By Sean Walsh & Zach Schulz
Since the introduction of variable flow technology and the understanding of affinity laws, many consumers, as well as energy policies, have started to focus on introducing energy-efficient systems to the swimming pool environment. With both variable- and two-speed pumps taking the lead role in this new ‘eco-revolution,’ both pool professionals and pool owners are asking, “Why is the industry heading in this direction?”
Thanks to the low-flow setting capability of these pumps, there are two reasons:
- They save the pool owner money.
- They reduce energy consumption.
The idea is simple and to the point; however, one question remains, “Does this new direction come at a cost?” The answer is yes, as low-flow settings, in some ways, compromise the desired performance level of variable- and two-speed pumps because many secondary pool components that work hand-in-hand with these systems were designed for use with single-speed pumps.
The benefits of low-flow rates
To prevent the performance level of variable- and two-speed pumps from being compromised, it is important to understand the benefits of low-flow rates first.
Low-flow rates not only reduce energy costs as pumps run at lower speeds, but filtering and heating efficiencies also increase. Rather than having a high volume of water pass through the pool filter under great pressure, which can lead to contaminants being forced through the filter media, lower flow rates allow the filter to be more efficient at ‘catching’ these contaminants. This also improves the cleanliness of the pool water, which reduces chemical usage and associated water maintenance expenses.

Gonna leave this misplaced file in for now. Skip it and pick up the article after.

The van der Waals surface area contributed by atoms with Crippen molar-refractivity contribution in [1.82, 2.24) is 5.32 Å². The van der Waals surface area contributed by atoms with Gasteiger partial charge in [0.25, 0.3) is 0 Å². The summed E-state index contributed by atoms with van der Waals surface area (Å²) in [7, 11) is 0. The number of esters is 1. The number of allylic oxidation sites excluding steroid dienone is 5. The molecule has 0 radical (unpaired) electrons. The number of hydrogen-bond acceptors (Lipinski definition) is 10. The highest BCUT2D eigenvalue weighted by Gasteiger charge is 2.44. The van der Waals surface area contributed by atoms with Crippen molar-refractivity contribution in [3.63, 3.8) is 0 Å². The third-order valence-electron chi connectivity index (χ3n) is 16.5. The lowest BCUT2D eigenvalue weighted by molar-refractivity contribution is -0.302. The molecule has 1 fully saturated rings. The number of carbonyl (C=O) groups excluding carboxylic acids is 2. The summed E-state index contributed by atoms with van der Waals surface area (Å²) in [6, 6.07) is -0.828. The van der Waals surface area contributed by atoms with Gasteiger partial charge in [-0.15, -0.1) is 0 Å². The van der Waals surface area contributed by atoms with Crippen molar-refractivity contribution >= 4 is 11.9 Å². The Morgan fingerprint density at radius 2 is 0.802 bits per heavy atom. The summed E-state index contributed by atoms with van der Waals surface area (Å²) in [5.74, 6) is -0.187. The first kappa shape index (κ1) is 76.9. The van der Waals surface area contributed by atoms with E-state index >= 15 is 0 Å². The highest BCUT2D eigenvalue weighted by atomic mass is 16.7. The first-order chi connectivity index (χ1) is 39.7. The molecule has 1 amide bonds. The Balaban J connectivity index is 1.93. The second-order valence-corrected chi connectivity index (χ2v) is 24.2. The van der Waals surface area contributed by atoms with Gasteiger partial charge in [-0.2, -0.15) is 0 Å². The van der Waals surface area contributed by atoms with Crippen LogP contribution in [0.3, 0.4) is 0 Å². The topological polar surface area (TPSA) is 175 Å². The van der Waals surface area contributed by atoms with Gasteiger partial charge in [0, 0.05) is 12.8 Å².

These benefits can also be applied to pool heater efficiency. The longer a volume of water spends in a given pool heater (whether gas, electric, solar, or heat pump), the longer the heater has to transfer heat energy to the water. As a result, the pool owner saves money by reducing heating costs. Therefore, if the goal is to operate an efficient swimming pool by keeping it clean and reducing costs in the process, then low-speed pump settings are the answer.